As we’re entering the third week of various states investing efforts into battling the coronavirus outbreak, experts have just finished their first assessments. And it’s not looking good. Food services, brick-and-mortar retail, and accommodation are protected to be the worst-hit of all industries. Unfortunately, casinos and resorts often combine all three. The writing on the wall is clear – Las Vegas is in trouble.
Florida, New Jersey, and Hawaii are also forecasted to see significant amounts of layoffs, but Nevada takes this unwanted crown. The Economic Policy Institute (EPI) has concluded its reports, protecting that approximately 5.3% of the state’s private-sector workforce will lose their jobs. This amounts to 66,656 layoffs over the course of the next two to three months. Underneath the numbers, the calamitous effects of COVID-19 are starting to become more apparent.
No Other Choice
The first thing that went through everyone’s mind once the virus arrived in the States wasn’t necessarily about people who can lose their lives. On the contrary, the biggest concerns were about how will those who’ll survive be able to survive. Pandemics are extremely rare and this is by far the worst since the 1920 Spanish flu outbreak. While lives lost are an incredible tragedy in itself, the economic repercussions are an even bigger issue. Such situations delay global advancement by a significant amount.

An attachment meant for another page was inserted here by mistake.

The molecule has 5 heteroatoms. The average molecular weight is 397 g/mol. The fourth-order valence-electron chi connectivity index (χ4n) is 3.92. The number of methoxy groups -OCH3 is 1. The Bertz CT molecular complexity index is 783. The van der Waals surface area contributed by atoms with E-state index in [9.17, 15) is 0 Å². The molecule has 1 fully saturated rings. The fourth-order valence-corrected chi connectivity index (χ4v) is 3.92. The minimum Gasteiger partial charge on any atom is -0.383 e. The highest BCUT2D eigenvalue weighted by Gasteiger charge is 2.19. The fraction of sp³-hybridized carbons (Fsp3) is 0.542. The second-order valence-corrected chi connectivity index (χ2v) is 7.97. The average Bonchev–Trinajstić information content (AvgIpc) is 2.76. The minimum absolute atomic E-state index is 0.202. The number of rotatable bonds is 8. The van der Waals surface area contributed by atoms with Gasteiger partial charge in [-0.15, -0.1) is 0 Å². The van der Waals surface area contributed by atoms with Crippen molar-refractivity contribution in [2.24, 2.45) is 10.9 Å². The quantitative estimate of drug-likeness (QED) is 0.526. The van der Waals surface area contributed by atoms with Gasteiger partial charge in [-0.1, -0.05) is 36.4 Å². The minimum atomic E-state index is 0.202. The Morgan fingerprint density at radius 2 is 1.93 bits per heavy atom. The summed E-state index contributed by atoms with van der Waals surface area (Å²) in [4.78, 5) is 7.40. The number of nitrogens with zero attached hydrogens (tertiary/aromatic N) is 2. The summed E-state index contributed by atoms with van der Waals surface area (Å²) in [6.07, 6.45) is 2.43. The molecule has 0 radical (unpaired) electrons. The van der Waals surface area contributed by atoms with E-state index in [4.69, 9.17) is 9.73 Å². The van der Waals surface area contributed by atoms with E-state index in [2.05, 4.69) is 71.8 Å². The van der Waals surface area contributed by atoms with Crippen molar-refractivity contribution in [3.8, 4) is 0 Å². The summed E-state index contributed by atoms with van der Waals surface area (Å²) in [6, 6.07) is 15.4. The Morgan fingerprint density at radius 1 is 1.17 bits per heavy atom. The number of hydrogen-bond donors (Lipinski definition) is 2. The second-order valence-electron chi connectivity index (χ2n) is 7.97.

To aid in tackling the virus, many casinos across the continent have voluntarily shut their doors to new customers for the time being. New Jersey has quickly ordered a state-wide casino shut down, mainly due to numerous experts pointing out the risks of gambling as a potential vessel for spreading. Cash changes hands, objects are touched and interactions are plentiful. Thus, it made sense for all gaming operations to go on a hiatus.
Disorder in the Desert
Everyone knew Las Vegas was next, with Gov. Steve Sisolak ordering the closure of all casinos for a minimum of 30 days. Many people, such as the Mayor of Las Vegas, dismissed the coronavirus as an ‘over-glorified flu’. Instead of devoting themselves to helping citizens survive the pandemic, they highlighted the importance of the economy surviving.
The whole ordeal put the entire state into a heated debate. However, epidemiologists and economists alike agreed that the US needs to ‘flatten the curve of the pandemic’. A steep curve means that the virus is infecting a lot of people, making the pandemic shorter, but deadlier. This situation often results in the collapse of a country’s health system. On the other hand, a flat curve means that a pandemic lasts longer due to social distancing and other measures, but patients can be treated and the medical workers are able to keep things at bay.
While private companies aren’t obliged to pay their employees during unpreventable crises, most casino operators in Las Vegas have managed to create some kind of relief fund. MGM Resorts currently leads the way, with an employee support fund of $1 million. In addition to this, all MGM venues have made significant amounts of donations to local charities, community centers, and food banks.
It’s clear that this crisis will last two more months at least. With that being said, a loss of 66,000 jobs isn’t the worst-case scenario. Once the virus dies down, it will be easy to resume gaming operations for any and all venues. In this day and age, the sight of employers taking care of their workers in a time of need is truly encouraging. Experts around the industry have praised MGM for their benevolent efforts.
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